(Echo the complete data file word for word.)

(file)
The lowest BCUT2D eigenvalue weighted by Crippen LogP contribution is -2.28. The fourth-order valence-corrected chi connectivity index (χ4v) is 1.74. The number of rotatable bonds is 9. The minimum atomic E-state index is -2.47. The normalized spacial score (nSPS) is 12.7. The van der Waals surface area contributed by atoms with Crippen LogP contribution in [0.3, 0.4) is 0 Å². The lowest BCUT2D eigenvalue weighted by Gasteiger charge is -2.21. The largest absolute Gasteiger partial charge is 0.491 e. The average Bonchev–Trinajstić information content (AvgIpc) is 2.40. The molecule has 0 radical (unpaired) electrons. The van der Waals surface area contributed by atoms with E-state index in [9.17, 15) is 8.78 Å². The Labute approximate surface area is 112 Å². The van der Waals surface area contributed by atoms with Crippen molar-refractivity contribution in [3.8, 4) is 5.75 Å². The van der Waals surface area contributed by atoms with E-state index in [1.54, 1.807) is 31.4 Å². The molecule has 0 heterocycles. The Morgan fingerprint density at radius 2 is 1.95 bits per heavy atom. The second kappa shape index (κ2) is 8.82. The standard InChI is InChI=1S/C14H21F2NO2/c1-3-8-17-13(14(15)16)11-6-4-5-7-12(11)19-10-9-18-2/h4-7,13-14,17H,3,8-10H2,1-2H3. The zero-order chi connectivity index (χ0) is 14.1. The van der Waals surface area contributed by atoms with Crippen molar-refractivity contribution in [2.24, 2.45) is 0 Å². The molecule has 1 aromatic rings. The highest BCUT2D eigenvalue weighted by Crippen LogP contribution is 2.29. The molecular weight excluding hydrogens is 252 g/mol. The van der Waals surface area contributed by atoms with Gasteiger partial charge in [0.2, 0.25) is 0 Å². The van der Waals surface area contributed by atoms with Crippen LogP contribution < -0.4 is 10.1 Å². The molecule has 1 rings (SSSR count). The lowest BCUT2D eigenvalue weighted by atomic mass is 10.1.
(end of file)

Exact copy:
The lowest BCUT2D eigenvalue weighted by Crippen LogP contribution is -2.28. The fourth-order valence-corrected chi connectivity index (χ4v) is 1.74. The number of rotatable bonds is 9. The minimum atomic E-state index is -2.47. The normalized spacial score (nSPS) is 12.7. The van der Waals surface area contributed by atoms with Crippen LogP contribution in [0.3, 0.4) is 0 Å². The lowest BCUT2D eigenvalue weighted by Gasteiger charge is -2.21. The largest absolute Gasteiger partial charge is 0.491 e. The average Bonchev–Trinajstić information content (AvgIpc) is 2.40. The molecule has 0 radical (unpaired) electrons. The van der Waals surface area contributed by atoms with E-state index in [9.17, 15) is 8.78 Å². The Labute approximate surface area is 112 Å². The van der Waals surface area contributed by atoms with Crippen molar-refractivity contribution in [3.8, 4) is 5.75 Å². The van der Waals surface area contributed by atoms with E-state index in [1.54, 1.807) is 31.4 Å². The molecule has 0 heterocycles. The Morgan fingerprint density at radius 2 is 1.95 bits per heavy atom. The second kappa shape index (κ2) is 8.82. The standard InChI is InChI=1S/C14H21F2NO2/c1-3-8-17-13(14(15)16)11-6-4-5-7-12(11)19-10-9-18-2/h4-7,13-14,17H,3,8-10H2,1-2H3. The zero-order chi connectivity index (χ0) is 14.1. The van der Waals surface area contributed by atoms with Crippen molar-refractivity contribution in [2.24, 2.45) is 0 Å². The molecule has 1 aromatic rings. The highest BCUT2D eigenvalue weighted by Crippen LogP contribution is 2.29. The molecular weight excluding hydrogens is 252 g/mol. The van der Waals surface area contributed by atoms with Gasteiger partial charge in [0.2, 0.25) is 0 Å². The van der Waals surface area contributed by atoms with Crippen LogP contribution < -0.4 is 10.1 Å². The molecule has 1 rings (SSSR count). The lowest BCUT2D eigenvalue weighted by atomic mass is 10.1.